Mental disorder can be ground for divorce: SC
New Delhi: A husband or a wife is entitled to divorce if either spouse is found to be mentally unsound or indulges in cruelty, the Supreme Court has held.
A bench of justices P Sathasivam and BS Chauhan in a judgement said under Section 13 of the Hindu Marriages Act, either of the spouse can seek divorce, provided sufficient evidence is placed to justify the claim.
The apex court upheld the appeal of Pankaj Mahajan, challenging the Punjab and Haryana High Court`s refusal to grant him divorce despite producing medical and other evidence to prove that his wife Dimple suffered from schizophrenia and
subjected him to humiliation, assaults and threatened suicide.
The high court had refused to grant him divorce and quashed the decree of divorce granted to him by a matrimonial court in Ropar district.
"Without proper discussion and adequate reasons, the high court rejected the evidence of the appellant-husband as PW-4. A perusal of his evidence clearly shows the agony and treatment meted out immediately after the marriage due to
mental disorder, unsound mind of the respondent-wife.
"From the materials placed on record, we are satisfied that the appellant-husband has brought cogent materials on record to show that the respondent-wife is suffering from mental disorder, i.e., schizophrenia. From the side of the appellant husband, various doctors and other witnesses were examined to prove that the respondent-wife was suffering from mental disorder," Justice Sathasivam, writing the judgement, said.
The couple got married at Amritsar on October 2, 2000. But within one-and-a-half months, Pankaj found Dimple behaving abnormally, as she used to suddenly get aggressive, hostile and suspicious in nature.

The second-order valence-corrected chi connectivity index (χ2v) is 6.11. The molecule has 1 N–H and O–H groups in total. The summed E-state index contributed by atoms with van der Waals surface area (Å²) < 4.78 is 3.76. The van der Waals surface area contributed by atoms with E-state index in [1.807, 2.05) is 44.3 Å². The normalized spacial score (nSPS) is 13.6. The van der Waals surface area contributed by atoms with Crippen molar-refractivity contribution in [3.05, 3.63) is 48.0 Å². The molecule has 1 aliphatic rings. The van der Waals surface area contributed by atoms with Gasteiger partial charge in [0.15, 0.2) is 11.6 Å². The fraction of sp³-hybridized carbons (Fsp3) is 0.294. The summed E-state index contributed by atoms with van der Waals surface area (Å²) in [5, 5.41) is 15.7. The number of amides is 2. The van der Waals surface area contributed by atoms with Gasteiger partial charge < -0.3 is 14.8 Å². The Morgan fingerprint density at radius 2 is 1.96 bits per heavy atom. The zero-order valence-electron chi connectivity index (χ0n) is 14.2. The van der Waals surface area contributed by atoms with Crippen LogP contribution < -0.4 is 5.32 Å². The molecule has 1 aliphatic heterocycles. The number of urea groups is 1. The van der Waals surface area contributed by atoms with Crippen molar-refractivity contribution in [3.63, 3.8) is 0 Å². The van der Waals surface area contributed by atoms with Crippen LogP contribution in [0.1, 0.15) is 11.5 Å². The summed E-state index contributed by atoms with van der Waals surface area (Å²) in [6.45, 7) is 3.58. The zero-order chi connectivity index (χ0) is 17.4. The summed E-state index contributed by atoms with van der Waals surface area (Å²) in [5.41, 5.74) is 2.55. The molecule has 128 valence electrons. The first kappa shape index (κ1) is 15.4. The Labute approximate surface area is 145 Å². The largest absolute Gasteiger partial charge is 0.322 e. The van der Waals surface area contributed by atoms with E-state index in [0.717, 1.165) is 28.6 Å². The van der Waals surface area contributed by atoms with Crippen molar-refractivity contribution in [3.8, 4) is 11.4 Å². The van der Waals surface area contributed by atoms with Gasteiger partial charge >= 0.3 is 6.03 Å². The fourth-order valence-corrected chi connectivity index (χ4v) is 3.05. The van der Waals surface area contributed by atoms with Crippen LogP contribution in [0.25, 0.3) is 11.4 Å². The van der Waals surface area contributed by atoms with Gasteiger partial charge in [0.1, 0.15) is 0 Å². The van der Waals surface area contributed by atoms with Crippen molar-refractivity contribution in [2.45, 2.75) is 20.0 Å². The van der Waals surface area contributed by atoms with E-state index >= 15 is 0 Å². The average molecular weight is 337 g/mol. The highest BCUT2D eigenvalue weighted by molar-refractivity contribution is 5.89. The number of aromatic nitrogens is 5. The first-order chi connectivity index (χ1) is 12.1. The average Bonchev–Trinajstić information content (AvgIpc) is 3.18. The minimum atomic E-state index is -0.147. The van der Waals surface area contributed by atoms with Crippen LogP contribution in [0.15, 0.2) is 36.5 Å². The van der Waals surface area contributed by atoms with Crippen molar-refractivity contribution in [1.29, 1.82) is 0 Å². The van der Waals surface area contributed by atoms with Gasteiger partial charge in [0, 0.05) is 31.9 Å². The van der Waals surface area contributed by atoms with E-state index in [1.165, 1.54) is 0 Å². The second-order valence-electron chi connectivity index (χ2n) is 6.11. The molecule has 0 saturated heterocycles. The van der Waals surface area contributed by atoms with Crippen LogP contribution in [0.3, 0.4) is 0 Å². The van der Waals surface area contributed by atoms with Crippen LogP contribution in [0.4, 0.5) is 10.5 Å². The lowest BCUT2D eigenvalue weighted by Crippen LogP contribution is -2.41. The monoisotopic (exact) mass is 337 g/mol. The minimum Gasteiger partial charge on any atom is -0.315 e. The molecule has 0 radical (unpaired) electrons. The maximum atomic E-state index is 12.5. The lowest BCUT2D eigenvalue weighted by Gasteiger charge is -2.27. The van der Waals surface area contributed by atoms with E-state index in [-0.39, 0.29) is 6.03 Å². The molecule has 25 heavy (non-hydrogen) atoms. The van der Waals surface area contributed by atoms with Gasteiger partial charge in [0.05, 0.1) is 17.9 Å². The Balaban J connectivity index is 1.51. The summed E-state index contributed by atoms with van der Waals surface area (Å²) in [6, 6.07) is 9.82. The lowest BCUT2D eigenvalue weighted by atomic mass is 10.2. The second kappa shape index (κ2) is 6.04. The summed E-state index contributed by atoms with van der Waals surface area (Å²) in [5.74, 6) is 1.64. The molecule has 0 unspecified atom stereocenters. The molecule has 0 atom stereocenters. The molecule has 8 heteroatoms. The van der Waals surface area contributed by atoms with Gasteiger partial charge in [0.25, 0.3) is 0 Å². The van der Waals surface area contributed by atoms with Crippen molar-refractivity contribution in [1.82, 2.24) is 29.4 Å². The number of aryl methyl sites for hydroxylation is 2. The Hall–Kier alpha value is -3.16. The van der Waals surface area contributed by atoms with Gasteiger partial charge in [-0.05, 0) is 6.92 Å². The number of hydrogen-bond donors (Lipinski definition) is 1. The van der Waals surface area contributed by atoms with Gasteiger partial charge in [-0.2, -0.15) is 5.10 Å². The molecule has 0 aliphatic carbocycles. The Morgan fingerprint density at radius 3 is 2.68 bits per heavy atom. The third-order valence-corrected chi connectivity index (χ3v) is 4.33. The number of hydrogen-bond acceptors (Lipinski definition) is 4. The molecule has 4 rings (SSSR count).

In a fit of anger, she used to threaten suicide and implicate Pankaj and his family members in a criminal case, unless she was provided a separate residence.
Even after the couple shifted to a separate home, herstrange behaviour continued and she attempted suicide by jumping from the terrace but luckily was saved by Pankaj.
She insulted and humiliated him in front of his colleagues and relatives several times and on one occasion she pushed him from the staircase that caused a fracture in his right forearm.
Later it came to light Dimple had undergone treatment for mental illness and schizophrenia prior to the marriage.
Upholding the husband`s plea, the apex court said, "The acts of the respondent wife are of such quality or magnitude and consequence as to cause pain, agony and suffering to the husband which amounted to cruelty in matrimonial law."
The court further noted that the husband had conclusively established that the wife constantly threatened him with suicide, pushed him from the staircase resulting into fracture of his right forearm, slapped and assaulted him, misbehaving with the colleagues and relatives and failed to attend to household chores, all of which amounted to cruelty.
"We are satisfied that the appellant-husband had placed ample evidence on record that the respondent-wife is suffering from `mental disorder` and due to her acts and conduct, she caused grave mental cruelty to him and it is not possible for
the parties to live with each other, therefore, a decree of divorce deserves to be granted in favour of the appellant-husband," the bench said.
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